Libertarian Presidential candidate Gary Johnson comes out ahead of both Republican Donald Trump and Democrat Hillary Clinton in a new poll released this week.
The poll was conducted online via the Facebook page of “Doctrine Man,” who the New York Times described in 2010 as “an Army officer’s cartoon creation… whose escapades battling military bureaucracy have attracted an Internet cult following.”
You can find some of the numbers in the graph featured below.
The Libertarian ticket came in with 36.7 percent of the support from those polled. Trump came in with 30.7 percent, while Clinton only came in with 15.1 percent.
While military voters are only a fraction of the general voting population, their preferences are telling.
Active duty military continue to occupy a special place in the presidential election discourse. Trump has dragged to the surface several points of contention with the military community, including hurling sickening criticism at members of the military who didn’t conform to his standards, such as veteran and current US Senator John McCain.
Trump has also suggested that he would ramp up the Middle Eastern ground operation against the Islamic State terror group, thus putting the lives of American servicemen and women at risk.
Various components of Trump’s proposed ramped up military operations have also come under intense scrutiny, such as his assertion to reinstate torture and to kill terrorists’ families. Military personnel from across the spectrum of command have asserted that they would not follow through on these potential commands from Trump as Commander in Chief.
And with all of these notes in mind, the military’s hatred for Trump, manifesting in bottoming out support, is the tip of the iceberg that strikes the fatal hole in his campaign.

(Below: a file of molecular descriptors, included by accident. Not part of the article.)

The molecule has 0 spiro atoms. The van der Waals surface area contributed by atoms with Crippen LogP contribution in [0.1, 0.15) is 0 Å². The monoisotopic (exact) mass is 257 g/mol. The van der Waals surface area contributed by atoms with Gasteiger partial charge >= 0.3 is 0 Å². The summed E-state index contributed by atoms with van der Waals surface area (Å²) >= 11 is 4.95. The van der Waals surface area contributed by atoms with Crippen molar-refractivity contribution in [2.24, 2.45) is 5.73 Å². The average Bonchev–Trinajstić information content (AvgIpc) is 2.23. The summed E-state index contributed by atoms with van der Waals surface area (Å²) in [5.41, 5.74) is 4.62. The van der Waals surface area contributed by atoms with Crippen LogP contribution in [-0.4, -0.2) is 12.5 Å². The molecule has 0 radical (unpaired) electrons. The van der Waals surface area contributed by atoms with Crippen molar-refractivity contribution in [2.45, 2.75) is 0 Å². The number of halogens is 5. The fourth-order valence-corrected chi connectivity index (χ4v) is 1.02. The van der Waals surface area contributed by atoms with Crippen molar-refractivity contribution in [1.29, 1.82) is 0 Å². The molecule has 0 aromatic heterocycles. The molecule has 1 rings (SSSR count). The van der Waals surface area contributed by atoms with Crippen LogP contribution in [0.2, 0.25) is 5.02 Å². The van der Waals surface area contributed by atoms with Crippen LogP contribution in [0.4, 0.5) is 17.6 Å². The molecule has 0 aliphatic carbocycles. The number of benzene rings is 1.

The military isn’t the only group not supporting the businessman turned Republican presidential nominee. From African Americans to Hispanics, Trump’s deepening lack of support across the political spectrum puts him at only an estimated 20 percent chance of winning the presidency in November.
As for Clinton, her reputation, be it legitimate or not, is that of a warmonger. Voters, especially, of course, military, are generally keen to stay away from such a figure. Clinton, however, is hoping to ride her overwhelming establishment support to the White House in November.
In some ways, the November election is shaping up to have only one pending question:
Can Gary Johnson ride the slowly but surely growing wave of support behind him to unseat Clinton as front runner? Under current rules, a candidate must get at least 15 percent support in a scientific poll to appear on a debate stage. (The Doctrine Man poll is technically not “scientific.”)
Johnson’s last poll had him at 13 percent, prompting Red State to speculate that he would soon be poised to join Clinton and Trump at a debate.
Clinton defeated her primary opponent US Senator Bernie Sanders, who mounted a similar insurgent operation against her. Now it’s time to wait and see if Johnson can be more successful.
Featured Image is via AFP on Getty Images.